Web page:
Greenhalgh T., Heath I. Measuring quality in the therapeutic relationship--part 1: objective approaches. Quality & safety in health care. 2010; 19:(6)475-478

Krebs G., Fernández de la Cruz L., Mataix-Cols D. Recent advances in understanding and managing body dysmorphic disorder. Evidence-based mental health. 2017; 20:(3)71-75

McDonald C.B., Hart S., Liew S. The importance of patient mindset: cosmetic injectable patient experience exploratory study—part 1. Aesthetic Surgery Journal Open Forum. 2022; 4

Nuffield Council on Bioethics. Cosmetic procedures: ethical issues. 2017. https//

Generational dermatology: model for prevention and multi decade approach toward the evolving, aging patient. 2013. https//

Nursing and Midwifery Council (NMC). The code professional standards of practice and behaviour for nurses and midwives. 2018. https//

Saltman R. B., Ferroussier-Davis O. The concept of stewardship in health policy. Bulletin of the World Health Organization. 2000; 78:(6)732-739

The BACN response to the DHSC consultation

01 December 2023
Volume 12 · Issue 10


BACN members Sharron Brown and Constance Campion-Awwad discuss the implications of the DHSC consultation on aesthetic nurses and their patients

When Professor Sir Bruce Keogh's Review of the Regulation of Cosmetic Interventions 2013 highlighted concerns about the aesthetics sector, the two authors of BACN's response Constance Campion-Awwad and Emma Davies, set out a comprehensive, evidence-based document on behalf of nurses which made several key points. The strongest statement was that there was an existing framework of standards that nurses and doctors were mandated to deliver in their treatment and care of patients, and there could be no deviation from that standard due to the law. Secondly, it was pointed out that only nurses and doctors can meet the legal standard of patient care, defined in law as ‘the reasonable standard of care’. What had emitted in the wider aesthetics industry however, was that due to the historic fact that incursions by non-registered specialists, had already over-taken specialist accredited plastic surgeons in the sector, this led to the commercialisation of cosmetic surgery as we have never seen before, but under the blind-eye of the Department of Health. The Government had shown no appetite for regulation and neither did the regulator, the General Medical Council, and as a result, commercial cosmetic surgery established itself in its own free market zone. As non-surgical medical aesthetics is far less risky than surgery and it is a lot more lucrative an area of work than aesthetic surgery; a widening selection of practitioners from a vast army of providers, including allied healthcare workers, entered the ‘aesthetics industry’ that took shape and outnumbered the medical sector, including non-medics.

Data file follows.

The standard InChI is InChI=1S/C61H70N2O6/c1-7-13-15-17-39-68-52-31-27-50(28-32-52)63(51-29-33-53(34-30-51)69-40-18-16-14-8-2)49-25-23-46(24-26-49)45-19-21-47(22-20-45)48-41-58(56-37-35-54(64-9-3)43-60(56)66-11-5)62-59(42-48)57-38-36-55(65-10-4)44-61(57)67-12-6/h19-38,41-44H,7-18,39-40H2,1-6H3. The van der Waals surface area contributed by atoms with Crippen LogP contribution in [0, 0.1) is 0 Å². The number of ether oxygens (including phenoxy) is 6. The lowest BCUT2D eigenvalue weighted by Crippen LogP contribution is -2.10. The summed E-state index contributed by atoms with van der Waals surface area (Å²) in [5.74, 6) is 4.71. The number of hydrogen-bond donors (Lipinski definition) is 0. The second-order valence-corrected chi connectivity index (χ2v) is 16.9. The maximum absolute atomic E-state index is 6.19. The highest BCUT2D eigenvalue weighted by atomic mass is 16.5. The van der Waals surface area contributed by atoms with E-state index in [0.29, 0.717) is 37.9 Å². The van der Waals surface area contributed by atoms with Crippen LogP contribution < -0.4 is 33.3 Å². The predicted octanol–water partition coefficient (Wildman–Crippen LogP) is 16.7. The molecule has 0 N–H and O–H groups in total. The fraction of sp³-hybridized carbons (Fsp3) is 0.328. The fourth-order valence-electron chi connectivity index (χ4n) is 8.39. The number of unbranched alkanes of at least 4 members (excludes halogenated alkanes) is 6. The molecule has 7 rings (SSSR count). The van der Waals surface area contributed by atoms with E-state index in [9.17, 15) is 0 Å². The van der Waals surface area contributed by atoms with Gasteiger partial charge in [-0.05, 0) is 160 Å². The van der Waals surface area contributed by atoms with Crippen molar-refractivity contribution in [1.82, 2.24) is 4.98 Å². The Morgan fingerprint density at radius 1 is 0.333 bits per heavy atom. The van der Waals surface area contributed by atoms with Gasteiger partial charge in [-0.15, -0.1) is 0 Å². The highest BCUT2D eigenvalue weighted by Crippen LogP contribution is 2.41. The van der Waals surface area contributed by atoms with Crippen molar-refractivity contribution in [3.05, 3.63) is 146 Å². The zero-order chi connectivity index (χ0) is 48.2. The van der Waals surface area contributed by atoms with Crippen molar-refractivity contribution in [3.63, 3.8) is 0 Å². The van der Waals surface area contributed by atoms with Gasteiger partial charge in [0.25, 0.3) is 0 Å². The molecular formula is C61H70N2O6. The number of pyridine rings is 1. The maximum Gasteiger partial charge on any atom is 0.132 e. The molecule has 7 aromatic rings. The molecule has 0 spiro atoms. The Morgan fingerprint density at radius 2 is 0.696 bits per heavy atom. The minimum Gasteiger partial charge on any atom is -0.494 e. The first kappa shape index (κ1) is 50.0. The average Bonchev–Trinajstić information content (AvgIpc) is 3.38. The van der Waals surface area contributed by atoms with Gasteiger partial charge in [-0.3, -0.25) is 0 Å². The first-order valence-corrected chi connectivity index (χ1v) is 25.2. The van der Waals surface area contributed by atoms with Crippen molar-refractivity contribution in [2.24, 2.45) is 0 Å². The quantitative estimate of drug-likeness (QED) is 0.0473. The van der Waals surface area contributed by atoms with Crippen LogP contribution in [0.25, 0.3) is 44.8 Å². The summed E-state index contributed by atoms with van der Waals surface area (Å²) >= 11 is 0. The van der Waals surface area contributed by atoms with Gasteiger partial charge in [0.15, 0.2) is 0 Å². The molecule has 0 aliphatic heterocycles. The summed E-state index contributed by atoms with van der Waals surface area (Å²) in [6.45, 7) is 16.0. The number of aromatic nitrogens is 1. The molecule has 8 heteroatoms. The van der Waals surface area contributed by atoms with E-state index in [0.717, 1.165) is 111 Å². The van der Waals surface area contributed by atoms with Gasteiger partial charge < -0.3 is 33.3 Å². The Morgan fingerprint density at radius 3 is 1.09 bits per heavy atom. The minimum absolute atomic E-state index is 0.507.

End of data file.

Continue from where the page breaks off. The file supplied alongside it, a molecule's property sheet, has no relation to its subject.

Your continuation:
Register now to continue reading

Thank you for visiting Journal of Aesthetic Nurses and reading some of our peer-reviewed resources for aesthetic nurses. To read more, please register today. You’ll enjoy the following great benefits:

What's included

  • Limited access to clinical or professional articles

  • New content and clinical newsletter updates each month